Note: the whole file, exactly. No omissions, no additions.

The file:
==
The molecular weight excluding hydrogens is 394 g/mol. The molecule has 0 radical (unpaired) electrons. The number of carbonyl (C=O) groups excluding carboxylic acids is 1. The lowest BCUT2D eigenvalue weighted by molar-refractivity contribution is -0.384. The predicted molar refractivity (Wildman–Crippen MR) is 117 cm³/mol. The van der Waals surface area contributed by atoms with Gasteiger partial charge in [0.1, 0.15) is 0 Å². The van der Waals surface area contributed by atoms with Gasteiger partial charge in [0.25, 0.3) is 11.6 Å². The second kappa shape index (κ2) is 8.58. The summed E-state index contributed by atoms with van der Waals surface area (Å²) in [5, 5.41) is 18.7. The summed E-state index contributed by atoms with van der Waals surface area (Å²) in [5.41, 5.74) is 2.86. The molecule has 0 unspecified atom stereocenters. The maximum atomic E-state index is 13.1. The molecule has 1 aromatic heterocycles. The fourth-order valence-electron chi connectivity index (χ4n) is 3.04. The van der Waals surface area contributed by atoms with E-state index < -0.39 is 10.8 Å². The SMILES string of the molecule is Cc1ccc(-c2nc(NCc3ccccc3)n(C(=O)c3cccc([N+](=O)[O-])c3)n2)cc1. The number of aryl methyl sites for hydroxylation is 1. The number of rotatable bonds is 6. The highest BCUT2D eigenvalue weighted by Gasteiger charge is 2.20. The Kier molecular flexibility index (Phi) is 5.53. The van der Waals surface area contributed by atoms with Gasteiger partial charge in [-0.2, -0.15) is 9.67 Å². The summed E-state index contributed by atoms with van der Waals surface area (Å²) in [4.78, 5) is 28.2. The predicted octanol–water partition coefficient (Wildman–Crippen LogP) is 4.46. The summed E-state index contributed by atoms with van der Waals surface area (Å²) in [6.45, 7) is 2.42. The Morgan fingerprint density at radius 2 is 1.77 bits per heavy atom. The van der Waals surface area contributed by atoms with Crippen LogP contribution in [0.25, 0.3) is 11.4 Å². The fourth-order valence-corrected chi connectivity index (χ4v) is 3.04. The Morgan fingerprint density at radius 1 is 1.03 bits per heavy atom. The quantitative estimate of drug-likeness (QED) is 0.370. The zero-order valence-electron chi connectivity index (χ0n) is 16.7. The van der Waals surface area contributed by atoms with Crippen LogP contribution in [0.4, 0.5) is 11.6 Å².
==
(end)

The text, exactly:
The molecular weight excluding hydrogens is 394 g/mol. The molecule has 0 radical (unpaired) electrons. The number of carbonyl (C=O) groups excluding carboxylic acids is 1. The lowest BCUT2D eigenvalue weighted by molar-refractivity contribution is -0.384. The predicted molar refractivity (Wildman–Crippen MR) is 117 cm³/mol. The van der Waals surface area contributed by atoms with Gasteiger partial charge in [0.1, 0.15) is 0 Å². The van der Waals surface area contributed by atoms with Gasteiger partial charge in [0.25, 0.3) is 11.6 Å². The second kappa shape index (κ2) is 8.58. The summed E-state index contributed by atoms with van der Waals surface area (Å²) in [5, 5.41) is 18.7. The summed E-state index contributed by atoms with van der Waals surface area (Å²) in [5.41, 5.74) is 2.86. The molecule has 0 unspecified atom stereocenters. The maximum atomic E-state index is 13.1. The molecule has 1 aromatic heterocycles. The fourth-order valence-electron chi connectivity index (χ4n) is 3.04. The van der Waals surface area contributed by atoms with E-state index < -0.39 is 10.8 Å². The SMILES string of the molecule is Cc1ccc(-c2nc(NCc3ccccc3)n(C(=O)c3cccc([N+](=O)[O-])c3)n2)cc1. The number of aryl methyl sites for hydroxylation is 1. The number of rotatable bonds is 6. The highest BCUT2D eigenvalue weighted by Gasteiger charge is 2.20. The Kier molecular flexibility index (Phi) is 5.53. The van der Waals surface area contributed by atoms with Gasteiger partial charge in [-0.2, -0.15) is 9.67 Å². The summed E-state index contributed by atoms with van der Waals surface area (Å²) in [4.78, 5) is 28.2. The predicted octanol–water partition coefficient (Wildman–Crippen LogP) is 4.46. The summed E-state index contributed by atoms with van der Waals surface area (Å²) in [6.45, 7) is 2.42. The Morgan fingerprint density at radius 2 is 1.77 bits per heavy atom. The van der Waals surface area contributed by atoms with Crippen LogP contribution in [0.25, 0.3) is 11.4 Å². The fourth-order valence-corrected chi connectivity index (χ4v) is 3.04. The Morgan fingerprint density at radius 1 is 1.03 bits per heavy atom. The quantitative estimate of drug-likeness (QED) is 0.370. The zero-order valence-electron chi connectivity index (χ0n) is 16.7. The van der Waals surface area contributed by atoms with Crippen LogP contribution in [0.4, 0.5) is 11.6 Å².